The radiation environment in a nuclear reactor will cause additional swelling (up to 9% in some CERMET fuels), and neutron damage, fission product buildup, and other effects will need to be accounted for as well. This difference is something that can be modeled, either through extrapolation from old data sets or from materials analysis in various radiation environments and beamlines in facilities around the world. While verification and validation tests in a reactor environment similar to an NTR core will be needed for whatever fuel elements are selected, this testing allows many of the hurdles to be addressed before this very expensive step is taken.
Testing Campaigns and Results Found
NTREES has now been in operation for over ten years, and has been used in a number of different testing campaigns. When first proposed, the focus was on the Small Nuclear Rocket Engine, a graphite-composite upgrade to the Pewee-class NTR proposed by Stan Borowski. The engine is best summarized in “How Small Is Big Enough?” The philosophy on this engine’s design was that a smaller engine was more easily ground-tested with the exhaust cleanup systems available at the time, and rather than going with a larger engine multiple engines could be used. This was an advanced graphite composite fuel element form, where the UO2 was layered through the graphite without clad during the deposition of carbon to build the graphite component of the fuel element, which leads to greater homogeneity (e.g. mixing) in the fuel element, but also adds complications from the fission product release side of things.
After the end of the SNRE program (although the design is still on the books – and assuming HEU becomes an option again remains, in many ways, the most mature NTR in the US design inventory, and the fallback if CERMET ends up not being a viable option for some reason), testing moved on to the Nuclear Cryogenic Propulsion Stage, or NCPS. This design is a CERMET-based reactor, based on the ANL-2000 CERMET FE. In many ways, this program parallels the ideas behind the Saturn N concept, with a nuclear upper stage to a heavy lift vehicle (in this case, the Space Launch System), although there are significant differences between the details of the design. This work continues today, and the engine is in the process of being converted from HEU to LEU use.
NTREES is also expected to be used with the LEU NTP program on the new BWXT LEU NTP design, which uses GE-711 fuel elements (fewer, wider bore propellant tubes than the ANL-2000). Due to the major changes in the design of the LEU NTP (See the second part of my LEU NTP blog series), there are many questions that need to be addressed, and even if we’re able to start doing hot-fire testing again NTREES will play a valuable role in pre-nuclear qualification and testing of solid-core NTR fuel elements until the money to maintain it runs dry.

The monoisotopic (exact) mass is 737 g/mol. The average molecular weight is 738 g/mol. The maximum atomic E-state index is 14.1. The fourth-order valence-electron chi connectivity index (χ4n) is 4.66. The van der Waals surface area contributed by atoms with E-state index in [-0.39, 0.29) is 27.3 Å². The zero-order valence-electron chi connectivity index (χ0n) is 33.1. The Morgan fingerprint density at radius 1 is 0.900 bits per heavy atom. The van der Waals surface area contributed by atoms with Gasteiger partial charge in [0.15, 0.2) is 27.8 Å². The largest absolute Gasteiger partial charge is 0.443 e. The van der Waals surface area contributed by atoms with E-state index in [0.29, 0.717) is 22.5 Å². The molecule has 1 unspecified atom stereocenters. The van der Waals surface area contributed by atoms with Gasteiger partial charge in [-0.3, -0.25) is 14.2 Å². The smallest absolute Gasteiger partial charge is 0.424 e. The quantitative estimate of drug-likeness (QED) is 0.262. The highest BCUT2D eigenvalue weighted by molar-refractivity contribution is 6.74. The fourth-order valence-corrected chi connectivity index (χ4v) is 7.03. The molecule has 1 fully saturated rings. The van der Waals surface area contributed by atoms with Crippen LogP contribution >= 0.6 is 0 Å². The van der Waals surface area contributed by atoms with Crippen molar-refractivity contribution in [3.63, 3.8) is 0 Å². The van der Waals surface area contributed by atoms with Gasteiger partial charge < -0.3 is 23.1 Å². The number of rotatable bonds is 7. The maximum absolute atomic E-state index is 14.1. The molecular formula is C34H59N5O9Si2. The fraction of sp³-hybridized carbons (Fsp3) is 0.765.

Unique Capabilities, Difficulties, and Complications
NTREES was the first reusable facility of its’ type for thermal, non-nuclear NTR fuel element testing. Before, there were some tests using arc heating on CERMET FEs, but the early testing was mostly in-core testing of fuel elements (including the Nuclear Furnace 1 test), which shows not only the thermal and erosive effects but also the radiation effects. Since this has not been an option for decades, non-nuclear testing of various types has been conducted over the years, including the use of arc heating rather than induction heating. However, each of these test stands were one-off designs for a particular project, and often they weren’t able to handle a hydrogen-rich environment at all, much less a full-flow hydrogen test.
This doesn’t mean that NTREES is perfect. NTREES is a large facility, and one designed and certified to handle hazardous and explosive materials in bulk (mainly H2 and depleted uranium). In addition, the high H2 flow rate, and the temperatures involved, lead to this being an expensive facility to operate.
In addition, cooling the various components of the test stand has always been a major challenge, due to the temperatures that the test article must achieve. The 2014 upgrades led to improved water flow rate, but the N2 pump used to cool the sleeve of the gas mixer remained a limitation on testing duration. This is one example of many where in a complex system the actual limiting factor and the theoretical limiting factor are not the same.
To address some of these concerns, CFEET, or the CERMET Fuel Element Environmental Test stand, was constructed. You can read about that smaller, less-expensive test stand here.